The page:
First, Nalwanga, Kasoma and Pomeroy present the changing nature of weaver populations in the Kampala area over the past twenty years. After reading this article, most of us will look twice at the weavers nesting I the Royal Palms and Bark- cloth Figs around the city. Robert Kityo gives us quite a different look at a less obvious bird than the weavers. Kityo analyzed the regurgitated pellets of Barn Owls in eastern Uganda to reconstruct their diet. Until this population, no information has been published about Barn Owls’ diets in Uganda.
Archaeologist Peter Robertshaw brings us up to date on the status of the earthworks in Western Uganda. Robertshaw presents radiocarbon dates for Munsa and Kibego, which correspond to dates for Bigo bya Mugenyi, another well-known earthworks site in western Uganda. Robertshaw focuses his article on when the earth works were constructed and their possible function(s). His hypotheses are intriguing. Providing partial results as he unearths more answers, Robertshaw promises to identify the people behind the construction and occupation of these earthworks in the next issue of the Uganda Journal.
Scopas Poggo gives us detailed insight into the early history of the Anya-Nya rebels and the liberation struggle in Southern Sudan. Of particular interest to Uganda is the involvement, sometimes direct and at other times clandestine, of the Obote and Amin regimes with the Anya-Nya. Pogo ‘’opens our eyes” to other countries’ interests and politic behind the conflict. The article covers the history of the Sudanese war until 1972. Dr.Pogg will be visiting Kampala early next year and has promised to deliver a series of lectures on the situation in Sudan after 1972.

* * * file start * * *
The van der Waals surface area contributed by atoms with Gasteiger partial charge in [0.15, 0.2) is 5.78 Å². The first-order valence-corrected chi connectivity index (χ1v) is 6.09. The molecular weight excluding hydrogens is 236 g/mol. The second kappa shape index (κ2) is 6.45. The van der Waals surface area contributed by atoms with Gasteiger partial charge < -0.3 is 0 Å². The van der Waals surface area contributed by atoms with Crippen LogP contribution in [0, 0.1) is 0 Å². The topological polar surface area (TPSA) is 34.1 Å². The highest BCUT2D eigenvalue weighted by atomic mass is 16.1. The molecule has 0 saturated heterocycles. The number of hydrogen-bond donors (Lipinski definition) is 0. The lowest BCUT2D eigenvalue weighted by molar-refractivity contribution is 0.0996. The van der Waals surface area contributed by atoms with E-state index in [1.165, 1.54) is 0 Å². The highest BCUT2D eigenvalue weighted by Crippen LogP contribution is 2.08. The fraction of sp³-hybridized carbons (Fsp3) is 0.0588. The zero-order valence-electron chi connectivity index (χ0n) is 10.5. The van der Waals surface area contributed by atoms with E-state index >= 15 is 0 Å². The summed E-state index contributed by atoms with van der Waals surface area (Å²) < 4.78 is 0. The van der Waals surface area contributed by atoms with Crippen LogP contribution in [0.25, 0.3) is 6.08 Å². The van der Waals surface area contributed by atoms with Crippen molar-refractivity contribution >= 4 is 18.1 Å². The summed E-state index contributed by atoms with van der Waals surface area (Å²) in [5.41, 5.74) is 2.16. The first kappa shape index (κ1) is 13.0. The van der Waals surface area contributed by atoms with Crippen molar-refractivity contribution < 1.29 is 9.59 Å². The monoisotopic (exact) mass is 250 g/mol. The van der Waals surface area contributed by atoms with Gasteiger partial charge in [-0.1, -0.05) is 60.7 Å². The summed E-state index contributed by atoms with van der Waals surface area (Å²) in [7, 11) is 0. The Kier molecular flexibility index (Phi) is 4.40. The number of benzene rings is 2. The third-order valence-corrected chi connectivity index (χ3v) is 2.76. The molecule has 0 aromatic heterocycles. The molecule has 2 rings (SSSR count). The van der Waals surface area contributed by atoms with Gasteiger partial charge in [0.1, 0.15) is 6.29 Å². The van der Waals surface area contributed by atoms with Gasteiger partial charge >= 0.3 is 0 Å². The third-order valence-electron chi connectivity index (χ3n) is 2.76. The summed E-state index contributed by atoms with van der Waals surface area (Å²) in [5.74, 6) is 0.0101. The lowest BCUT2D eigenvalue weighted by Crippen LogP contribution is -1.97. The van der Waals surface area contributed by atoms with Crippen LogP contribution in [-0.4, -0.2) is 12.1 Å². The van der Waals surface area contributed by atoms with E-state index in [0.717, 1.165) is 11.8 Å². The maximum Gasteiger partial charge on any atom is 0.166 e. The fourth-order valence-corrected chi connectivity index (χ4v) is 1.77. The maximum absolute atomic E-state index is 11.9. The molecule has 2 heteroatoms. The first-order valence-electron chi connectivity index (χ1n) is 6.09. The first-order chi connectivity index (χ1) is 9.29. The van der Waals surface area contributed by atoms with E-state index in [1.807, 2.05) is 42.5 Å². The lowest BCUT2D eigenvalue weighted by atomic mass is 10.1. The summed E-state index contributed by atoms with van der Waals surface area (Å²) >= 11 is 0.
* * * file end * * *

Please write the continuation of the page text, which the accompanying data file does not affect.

Sociologist, Peter Atekyereza introduces us to the realities and contradictions of bridge wealth in Uganda today. Perhaps of greater surprise to the editors is his revelation that bridge wealth enjoys much support in Uganda, particularly among women. He outlines the reasons and contractions for and against bride wealth among three ethnic groups, and shows how the traditional practice of giving bride wealth has changed over time.
Thomas Ofcansky’s Uganda Bibliography has become a regular feature of the journal since 1996. Ofcansky contines the tradition started by professor Brian W.Langlanda. Langland’s Uganda Bibliographies were a regular feature of the journals from the years 1963-1975. For the sake of continuity and respect for Proffessor Langlands, Mr.Ofcansky’s work follows the style of Langlands. These bibliographies are valuable to anyone interested or working in Uganda, and bring the entries to the attention of subscribers throughout the world.
D. Kiyaga- Mulindwa and Nanny Carder